Gambling can be a fun social activity but can also become an unhealthy obsession. Addiction to gambling can affect your relationships, work, and finances. If you or someone you know suffers from gambling addiction, there are steps you can take to get help and prevent further harm.
Gambling is a game of chance where you wager something of value on a random event. In most cases, the gambler hopes to win something of value, such as money. However, sometimes the odds are not equal and the result is a loss. This is called pathological gambling.
People who are affected by gambling can be young or old. Almost 2 out of every 3 teens have gambled at some point in their lives. For instance, adolescent pathological gamblers may spend their pocket money on gambling, or may skip school to do so.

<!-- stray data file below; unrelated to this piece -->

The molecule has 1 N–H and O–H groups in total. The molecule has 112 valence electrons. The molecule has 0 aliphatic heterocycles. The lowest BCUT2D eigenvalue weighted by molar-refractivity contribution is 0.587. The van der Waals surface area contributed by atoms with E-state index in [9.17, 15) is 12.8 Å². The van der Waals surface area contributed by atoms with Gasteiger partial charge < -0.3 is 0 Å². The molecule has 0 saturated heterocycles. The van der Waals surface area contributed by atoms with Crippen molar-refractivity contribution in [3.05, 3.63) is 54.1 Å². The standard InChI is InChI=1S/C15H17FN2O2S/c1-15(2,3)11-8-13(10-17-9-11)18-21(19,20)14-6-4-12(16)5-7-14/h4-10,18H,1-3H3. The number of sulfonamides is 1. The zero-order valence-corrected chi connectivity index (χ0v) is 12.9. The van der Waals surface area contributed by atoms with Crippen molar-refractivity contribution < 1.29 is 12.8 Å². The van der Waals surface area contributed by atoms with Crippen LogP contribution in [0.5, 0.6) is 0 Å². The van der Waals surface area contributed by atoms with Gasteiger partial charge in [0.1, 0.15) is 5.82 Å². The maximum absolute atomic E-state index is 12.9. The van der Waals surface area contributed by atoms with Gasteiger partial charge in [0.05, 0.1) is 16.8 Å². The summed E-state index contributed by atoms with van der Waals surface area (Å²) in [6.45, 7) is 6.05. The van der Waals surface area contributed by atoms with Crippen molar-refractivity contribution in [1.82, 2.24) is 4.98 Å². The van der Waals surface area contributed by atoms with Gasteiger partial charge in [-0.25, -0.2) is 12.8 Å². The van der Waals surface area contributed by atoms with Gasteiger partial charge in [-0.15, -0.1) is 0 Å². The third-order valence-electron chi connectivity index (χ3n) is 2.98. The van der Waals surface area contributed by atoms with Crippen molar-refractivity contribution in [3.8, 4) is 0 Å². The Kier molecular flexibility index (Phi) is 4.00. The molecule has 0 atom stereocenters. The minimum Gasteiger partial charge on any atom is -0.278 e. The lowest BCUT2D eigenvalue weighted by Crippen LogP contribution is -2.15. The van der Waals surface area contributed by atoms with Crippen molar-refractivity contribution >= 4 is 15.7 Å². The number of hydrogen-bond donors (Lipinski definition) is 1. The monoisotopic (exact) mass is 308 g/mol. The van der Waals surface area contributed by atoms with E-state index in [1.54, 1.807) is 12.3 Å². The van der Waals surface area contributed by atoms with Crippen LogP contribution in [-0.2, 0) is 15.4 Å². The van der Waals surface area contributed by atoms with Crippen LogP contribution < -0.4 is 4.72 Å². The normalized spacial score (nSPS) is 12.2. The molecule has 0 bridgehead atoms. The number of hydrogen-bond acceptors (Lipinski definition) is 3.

If you think you have a problem with gambling, there are several organizations that can provide support. These include Gamblers Anonymous, which is patterned after Alcoholics Anonymous. Its 12-step program is designed to help addicts stop gambling, as well as find other healthier activities to pursue.
Addiction to gambling can also be a symptom of other psychological issues. Cognitive-behavioral therapy, which focuses on changing false beliefs, can be helpful. During treatment, the person may be given medication to help them cope with their feelings.
The Internet has made gambling more accessible. Many people now play online casinos, which are open 24 hours a day.